“What we now understand is what that cerebellum is doing to movement, it’s also doing to intellect and personality and emotional processing,” Schmahmann says.


amazing post

are there clues out there on how this all ties into HTM theory?


The lines going out and back to the cerebellum are (respectively) output from the field of HTM activated columns, and the return to the HTM inputs as feedback to improve the on-going sequential response.

Sounds like an optimization.

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Yes - the difference between drunken out-of-control you and finely tuned Olympic athlete you.
That could be described as optimized.


Cerebellum adds detail to to whatever frontal cortex is doing. Cortex is a big-picture part: it’s networking is relatively sparse but long-range. Cerebellum is the opposite: lots of neurons packed in a small space, so their connections are short. It worked on it’s own in lower animals, which live in here-and-now.
In mammals, cortex is the boss that outsources low-level work to cerebellum.
I have some sources and speculations on similar density vs. range trade-offs within the cortex:
http://cognitive-focus.blogspot.com/ , top post.

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These papers are a very good starting point in understanding the function of the cerebellum. There has been considerable additional work since then but the original work has basically stood up very well.

A theory of cerebellar cortex - David Marr


David Marr’s theory of cerebellar learning: 40 years later - Piergiorgio Strata


A theory of cerebellar function - James S.Albus

Marr­Albus Model of Cerebellum - Computational Models of Neural Systems

Lecture 2.2 - David S. Touretzky - September, 2013


Not quite. That’s a good description of the granule cells in the cerebellum, but completely ignores the Cerebellar Purkinje cells, which have by far the largest dendritic trees of any neuron. They can often have as many as a million synapses.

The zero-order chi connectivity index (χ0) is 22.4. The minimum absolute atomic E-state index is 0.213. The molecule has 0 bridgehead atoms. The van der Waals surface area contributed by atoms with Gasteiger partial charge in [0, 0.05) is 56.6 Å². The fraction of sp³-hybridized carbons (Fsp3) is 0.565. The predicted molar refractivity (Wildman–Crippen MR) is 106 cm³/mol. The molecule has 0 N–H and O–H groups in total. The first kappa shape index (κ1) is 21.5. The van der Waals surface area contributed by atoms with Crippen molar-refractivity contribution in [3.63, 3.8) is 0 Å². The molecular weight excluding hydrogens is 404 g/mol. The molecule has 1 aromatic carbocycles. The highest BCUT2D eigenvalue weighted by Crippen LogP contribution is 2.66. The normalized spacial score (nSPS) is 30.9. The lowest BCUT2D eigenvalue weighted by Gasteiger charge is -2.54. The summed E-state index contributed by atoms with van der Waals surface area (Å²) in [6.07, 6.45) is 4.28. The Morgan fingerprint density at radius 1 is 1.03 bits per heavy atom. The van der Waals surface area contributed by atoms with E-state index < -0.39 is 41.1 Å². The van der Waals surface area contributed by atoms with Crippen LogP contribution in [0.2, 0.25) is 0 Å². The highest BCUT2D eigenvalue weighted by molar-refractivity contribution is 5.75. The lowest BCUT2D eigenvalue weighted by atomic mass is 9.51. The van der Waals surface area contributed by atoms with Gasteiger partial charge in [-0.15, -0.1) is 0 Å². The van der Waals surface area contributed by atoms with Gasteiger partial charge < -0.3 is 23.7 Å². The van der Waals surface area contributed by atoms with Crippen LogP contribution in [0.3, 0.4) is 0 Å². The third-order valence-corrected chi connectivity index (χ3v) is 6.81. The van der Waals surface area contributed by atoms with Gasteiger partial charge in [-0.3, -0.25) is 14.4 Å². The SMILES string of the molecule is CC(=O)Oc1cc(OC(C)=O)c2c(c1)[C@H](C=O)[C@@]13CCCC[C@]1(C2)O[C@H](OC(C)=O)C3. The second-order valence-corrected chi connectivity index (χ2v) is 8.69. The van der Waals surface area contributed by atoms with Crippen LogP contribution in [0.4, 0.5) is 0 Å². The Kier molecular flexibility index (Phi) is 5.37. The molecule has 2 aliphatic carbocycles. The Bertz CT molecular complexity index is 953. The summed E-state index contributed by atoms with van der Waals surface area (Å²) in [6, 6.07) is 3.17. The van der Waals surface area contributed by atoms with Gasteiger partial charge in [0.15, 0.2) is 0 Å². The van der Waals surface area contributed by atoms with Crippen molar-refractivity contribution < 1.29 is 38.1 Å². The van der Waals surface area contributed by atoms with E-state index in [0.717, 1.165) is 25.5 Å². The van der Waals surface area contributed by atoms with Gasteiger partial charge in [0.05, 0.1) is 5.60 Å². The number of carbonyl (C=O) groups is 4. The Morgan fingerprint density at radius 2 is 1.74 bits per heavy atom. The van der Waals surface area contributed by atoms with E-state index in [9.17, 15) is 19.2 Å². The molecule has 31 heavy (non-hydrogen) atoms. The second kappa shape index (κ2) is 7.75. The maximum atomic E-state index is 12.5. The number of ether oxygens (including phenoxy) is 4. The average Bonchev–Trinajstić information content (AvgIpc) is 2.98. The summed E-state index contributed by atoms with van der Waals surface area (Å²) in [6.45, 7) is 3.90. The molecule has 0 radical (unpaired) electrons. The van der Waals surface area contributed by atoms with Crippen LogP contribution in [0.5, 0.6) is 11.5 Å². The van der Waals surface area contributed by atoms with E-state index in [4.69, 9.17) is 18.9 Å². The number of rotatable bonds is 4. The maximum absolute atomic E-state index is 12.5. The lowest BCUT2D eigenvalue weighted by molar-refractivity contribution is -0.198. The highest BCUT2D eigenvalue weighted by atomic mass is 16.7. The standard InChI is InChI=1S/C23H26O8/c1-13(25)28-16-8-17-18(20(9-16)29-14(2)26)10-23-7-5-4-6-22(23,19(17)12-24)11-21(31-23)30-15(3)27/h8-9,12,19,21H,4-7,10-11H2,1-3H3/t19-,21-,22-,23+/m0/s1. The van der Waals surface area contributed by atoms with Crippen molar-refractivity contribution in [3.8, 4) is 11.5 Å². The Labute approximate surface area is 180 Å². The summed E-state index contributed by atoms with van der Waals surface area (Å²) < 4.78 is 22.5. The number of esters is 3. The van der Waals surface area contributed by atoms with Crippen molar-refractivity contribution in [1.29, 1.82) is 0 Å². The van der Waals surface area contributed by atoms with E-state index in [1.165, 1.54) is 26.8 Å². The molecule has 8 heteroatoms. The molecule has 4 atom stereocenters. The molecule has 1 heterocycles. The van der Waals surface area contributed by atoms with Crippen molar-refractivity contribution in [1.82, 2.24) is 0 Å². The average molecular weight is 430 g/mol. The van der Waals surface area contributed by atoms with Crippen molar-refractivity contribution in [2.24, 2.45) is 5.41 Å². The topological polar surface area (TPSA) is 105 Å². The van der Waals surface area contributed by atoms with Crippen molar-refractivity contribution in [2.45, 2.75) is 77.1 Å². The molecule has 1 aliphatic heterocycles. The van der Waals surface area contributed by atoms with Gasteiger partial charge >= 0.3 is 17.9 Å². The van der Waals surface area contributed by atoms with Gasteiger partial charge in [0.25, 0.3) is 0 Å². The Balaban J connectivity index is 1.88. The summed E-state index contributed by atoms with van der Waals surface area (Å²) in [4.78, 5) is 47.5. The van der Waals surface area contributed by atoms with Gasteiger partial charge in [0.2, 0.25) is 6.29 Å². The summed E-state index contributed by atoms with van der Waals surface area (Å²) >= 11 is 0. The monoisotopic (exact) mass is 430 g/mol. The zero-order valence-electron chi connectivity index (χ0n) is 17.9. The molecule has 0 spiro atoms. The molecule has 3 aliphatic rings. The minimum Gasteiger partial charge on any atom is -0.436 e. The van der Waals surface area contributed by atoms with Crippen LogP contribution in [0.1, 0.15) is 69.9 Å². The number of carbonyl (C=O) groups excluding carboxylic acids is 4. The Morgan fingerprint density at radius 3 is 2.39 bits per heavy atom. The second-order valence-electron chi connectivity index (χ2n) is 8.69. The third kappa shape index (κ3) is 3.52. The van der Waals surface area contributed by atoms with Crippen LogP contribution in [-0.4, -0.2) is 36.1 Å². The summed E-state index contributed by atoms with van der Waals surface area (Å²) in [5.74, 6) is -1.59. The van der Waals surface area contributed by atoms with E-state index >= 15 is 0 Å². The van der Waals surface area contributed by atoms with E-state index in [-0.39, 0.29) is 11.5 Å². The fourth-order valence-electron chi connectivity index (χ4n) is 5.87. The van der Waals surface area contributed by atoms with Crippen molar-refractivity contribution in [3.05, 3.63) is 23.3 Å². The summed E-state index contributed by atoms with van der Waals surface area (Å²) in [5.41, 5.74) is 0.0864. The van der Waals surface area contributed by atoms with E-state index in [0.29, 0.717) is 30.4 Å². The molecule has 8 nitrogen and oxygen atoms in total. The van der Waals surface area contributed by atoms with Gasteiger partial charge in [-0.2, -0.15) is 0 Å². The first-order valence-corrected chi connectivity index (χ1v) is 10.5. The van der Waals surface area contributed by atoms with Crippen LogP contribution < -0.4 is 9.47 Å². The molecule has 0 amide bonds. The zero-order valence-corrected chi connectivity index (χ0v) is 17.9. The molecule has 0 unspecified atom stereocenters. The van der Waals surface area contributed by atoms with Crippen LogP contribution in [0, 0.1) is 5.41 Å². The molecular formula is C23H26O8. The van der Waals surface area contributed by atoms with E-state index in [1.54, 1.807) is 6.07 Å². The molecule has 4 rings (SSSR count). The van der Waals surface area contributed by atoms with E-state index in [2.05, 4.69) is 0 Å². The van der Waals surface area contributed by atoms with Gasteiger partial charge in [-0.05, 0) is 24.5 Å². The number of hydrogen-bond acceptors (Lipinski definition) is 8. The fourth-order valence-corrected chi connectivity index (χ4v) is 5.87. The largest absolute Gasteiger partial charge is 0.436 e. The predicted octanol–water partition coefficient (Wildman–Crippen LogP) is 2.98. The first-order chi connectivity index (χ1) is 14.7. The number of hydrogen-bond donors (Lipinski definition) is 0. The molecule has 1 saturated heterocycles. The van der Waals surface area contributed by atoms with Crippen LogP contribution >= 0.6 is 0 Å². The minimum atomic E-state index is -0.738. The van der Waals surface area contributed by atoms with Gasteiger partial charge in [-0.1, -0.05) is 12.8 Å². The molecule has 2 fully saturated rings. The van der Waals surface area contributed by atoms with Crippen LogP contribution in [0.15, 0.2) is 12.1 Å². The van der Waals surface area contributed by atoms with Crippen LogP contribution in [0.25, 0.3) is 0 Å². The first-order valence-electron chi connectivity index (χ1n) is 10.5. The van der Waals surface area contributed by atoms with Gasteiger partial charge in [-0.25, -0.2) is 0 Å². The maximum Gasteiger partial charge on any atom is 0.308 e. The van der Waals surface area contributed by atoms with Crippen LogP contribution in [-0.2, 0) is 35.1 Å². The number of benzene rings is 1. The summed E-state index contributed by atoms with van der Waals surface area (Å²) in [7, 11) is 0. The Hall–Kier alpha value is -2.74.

It seems to me that the granule cells are doing some kind of dimensionality increase on the input data to make it sparser and pick out simple patterns, and then feed that data into the Purkinje cells, which proceed to learn patterns across extremely large amounts of data.

It seems to me that the Cerebellum is there to integrate data across very large portions of the cortex - perhaps as an optimization to the horizontal connections in the Thousand Brains Model? Being able to recognize complex, large-scale patterns across cortical data seems pretty useful.

One other thing to note is that Purkinje cells are known to perform supervised learning; there are special axons that connect to Purkinje cells called Climbing Fibers. They seem to be driven by the cortex and brain stem, and directly cause large, complex spikes in Purkinje cells.

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You probably know a lot more about Cerebellum, but just going by raw numbers, it seems to have > 10x neurons per volume compared to cortex. That density must come at some cost, and main cost here are connections and their metabolic activity. Not simply the number of connections, but their average length and activity. So, Purkinje cells have huge dendritic trees, but I guess their axons are a lot shorter or less active. Correct me if that’s wrong, but there must be some trade-off.

Regarding functionality, I know that Cerebellum can only detect short-term dependencies, < 4 seconds?
I am guessing that spatial correlations that it can detect are also short-range, relative to cortex.